Should be interesting to watch.
Dennis Wells shared this video as an idea for doing something special with the Core to Shore Park. One must wonder – can such creativity and cutting edge ideas occur if the deadline for completion, as pushed by Mayor Mick Cornett, is set for 2014?
It seems like it was in another lifetime that I was the police reporter for The Oklahoman. I can’t remember the first time I met John Waldenville, but the impression he made on me was always the same – he was a class act who stood out in a county operation that isn’t always up to snuff. John was no slouch – he’s a bright guy, an MBA who decided to make law enforcement his life career. John certainly didn’t take the job to get rich – I remember doing one story where I discovered a county commissioner’s political aide was making twice as much as John (it was 2003 and John was earning a relatively meager $43,000 a year). I’m certain that wasn’t a day that Sheriff John Whetsel didn’t thank God above for John, considering how he filled a key role in overseeing the complex financial operations of the jail and running a county wide law enforcement agencies. I’ll be the first to admit I was often a pain in the butt for John with my open records requests and inquiries in the office’s finances. But John was always the professional. So it was devastating when I heard that he had been shot in an ambush while he did a deposit for the legendary Cattleman’s Steakhouse in Stockyards City. The district, of course, is coming to his aid as he recovers at the hospital:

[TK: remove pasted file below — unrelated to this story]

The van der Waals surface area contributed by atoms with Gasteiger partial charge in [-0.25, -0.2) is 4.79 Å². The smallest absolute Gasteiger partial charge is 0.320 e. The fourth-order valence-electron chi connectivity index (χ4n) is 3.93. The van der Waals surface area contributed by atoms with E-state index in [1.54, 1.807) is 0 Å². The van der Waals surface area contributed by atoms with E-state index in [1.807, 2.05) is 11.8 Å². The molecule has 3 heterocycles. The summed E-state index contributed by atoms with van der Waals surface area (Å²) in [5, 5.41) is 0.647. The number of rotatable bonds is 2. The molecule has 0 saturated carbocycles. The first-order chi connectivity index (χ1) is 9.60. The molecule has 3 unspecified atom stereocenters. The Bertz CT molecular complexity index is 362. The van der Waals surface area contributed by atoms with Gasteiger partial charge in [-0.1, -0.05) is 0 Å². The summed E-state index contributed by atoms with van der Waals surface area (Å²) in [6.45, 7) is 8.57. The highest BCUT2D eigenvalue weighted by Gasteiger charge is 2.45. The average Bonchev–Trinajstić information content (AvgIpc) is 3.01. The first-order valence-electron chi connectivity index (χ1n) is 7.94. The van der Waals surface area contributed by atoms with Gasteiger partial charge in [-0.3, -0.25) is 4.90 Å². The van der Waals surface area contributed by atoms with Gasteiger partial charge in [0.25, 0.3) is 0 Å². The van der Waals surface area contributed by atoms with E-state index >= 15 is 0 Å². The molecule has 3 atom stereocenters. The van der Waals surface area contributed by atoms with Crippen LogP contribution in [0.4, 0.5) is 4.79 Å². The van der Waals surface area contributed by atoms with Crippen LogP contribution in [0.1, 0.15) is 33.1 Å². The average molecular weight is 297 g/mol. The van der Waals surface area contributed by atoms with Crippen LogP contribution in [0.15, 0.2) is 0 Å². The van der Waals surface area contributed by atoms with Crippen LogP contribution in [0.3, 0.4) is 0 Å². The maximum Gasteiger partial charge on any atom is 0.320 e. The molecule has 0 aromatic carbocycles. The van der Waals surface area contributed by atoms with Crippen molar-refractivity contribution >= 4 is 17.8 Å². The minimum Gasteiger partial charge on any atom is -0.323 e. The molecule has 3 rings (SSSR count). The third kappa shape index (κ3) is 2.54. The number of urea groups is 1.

Oklahoma City, OK, June 7, 2011 – Stockyards City Main Street and Cattlemen’s Steakhouse to hold benefit fundraiser for Sheriff Major John Waldenville.